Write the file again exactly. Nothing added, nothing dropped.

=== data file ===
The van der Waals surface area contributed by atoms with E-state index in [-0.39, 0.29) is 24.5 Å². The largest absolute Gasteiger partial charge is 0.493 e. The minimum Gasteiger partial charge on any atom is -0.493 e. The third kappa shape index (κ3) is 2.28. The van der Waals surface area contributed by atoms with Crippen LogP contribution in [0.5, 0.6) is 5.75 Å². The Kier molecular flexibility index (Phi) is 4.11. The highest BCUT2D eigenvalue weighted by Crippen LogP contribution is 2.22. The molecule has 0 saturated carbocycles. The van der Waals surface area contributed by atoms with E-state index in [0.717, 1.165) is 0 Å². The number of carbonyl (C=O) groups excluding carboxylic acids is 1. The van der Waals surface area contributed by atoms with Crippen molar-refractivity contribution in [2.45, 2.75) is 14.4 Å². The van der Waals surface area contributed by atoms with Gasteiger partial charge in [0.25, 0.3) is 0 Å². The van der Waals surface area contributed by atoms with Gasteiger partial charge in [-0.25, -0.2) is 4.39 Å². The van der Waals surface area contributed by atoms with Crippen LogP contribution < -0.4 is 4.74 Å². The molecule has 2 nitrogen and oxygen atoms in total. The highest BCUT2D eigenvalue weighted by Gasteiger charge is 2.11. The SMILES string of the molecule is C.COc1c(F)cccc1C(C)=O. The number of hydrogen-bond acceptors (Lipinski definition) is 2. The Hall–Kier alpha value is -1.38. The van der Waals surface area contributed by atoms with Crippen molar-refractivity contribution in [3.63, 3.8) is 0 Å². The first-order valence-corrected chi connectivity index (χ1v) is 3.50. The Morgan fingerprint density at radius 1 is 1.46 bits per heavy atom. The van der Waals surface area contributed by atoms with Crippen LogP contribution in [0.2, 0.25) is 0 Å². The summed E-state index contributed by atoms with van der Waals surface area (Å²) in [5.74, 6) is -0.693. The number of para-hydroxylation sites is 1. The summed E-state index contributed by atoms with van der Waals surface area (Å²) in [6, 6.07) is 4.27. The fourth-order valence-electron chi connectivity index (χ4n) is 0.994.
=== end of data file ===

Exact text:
The van der Waals surface area contributed by atoms with E-state index in [-0.39, 0.29) is 24.5 Å². The largest absolute Gasteiger partial charge is 0.493 e. The minimum Gasteiger partial charge on any atom is -0.493 e. The third kappa shape index (κ3) is 2.28. The van der Waals surface area contributed by atoms with Crippen LogP contribution in [0.5, 0.6) is 5.75 Å². The Kier molecular flexibility index (Phi) is 4.11. The highest BCUT2D eigenvalue weighted by Crippen LogP contribution is 2.22. The molecule has 0 saturated carbocycles. The van der Waals surface area contributed by atoms with E-state index in [0.717, 1.165) is 0 Å². The number of carbonyl (C=O) groups excluding carboxylic acids is 1. The van der Waals surface area contributed by atoms with Crippen molar-refractivity contribution in [2.45, 2.75) is 14.4 Å². The van der Waals surface area contributed by atoms with Gasteiger partial charge in [0.25, 0.3) is 0 Å². The van der Waals surface area contributed by atoms with Gasteiger partial charge in [-0.25, -0.2) is 4.39 Å². The van der Waals surface area contributed by atoms with Crippen LogP contribution < -0.4 is 4.74 Å². The molecule has 2 nitrogen and oxygen atoms in total. The highest BCUT2D eigenvalue weighted by Gasteiger charge is 2.11. The SMILES string of the molecule is C.COc1c(F)cccc1C(C)=O. The number of hydrogen-bond acceptors (Lipinski definition) is 2. The Hall–Kier alpha value is -1.38. The van der Waals surface area contributed by atoms with Crippen molar-refractivity contribution in [3.63, 3.8) is 0 Å². The first-order valence-corrected chi connectivity index (χ1v) is 3.50. The Morgan fingerprint density at radius 1 is 1.46 bits per heavy atom. The van der Waals surface area contributed by atoms with Crippen LogP contribution in [0.2, 0.25) is 0 Å². The summed E-state index contributed by atoms with van der Waals surface area (Å²) in [5.74, 6) is -0.693. The number of para-hydroxylation sites is 1. The summed E-state index contributed by atoms with van der Waals surface area (Å²) in [6, 6.07) is 4.27. The fourth-order valence-electron chi connectivity index (χ4n) is 0.994.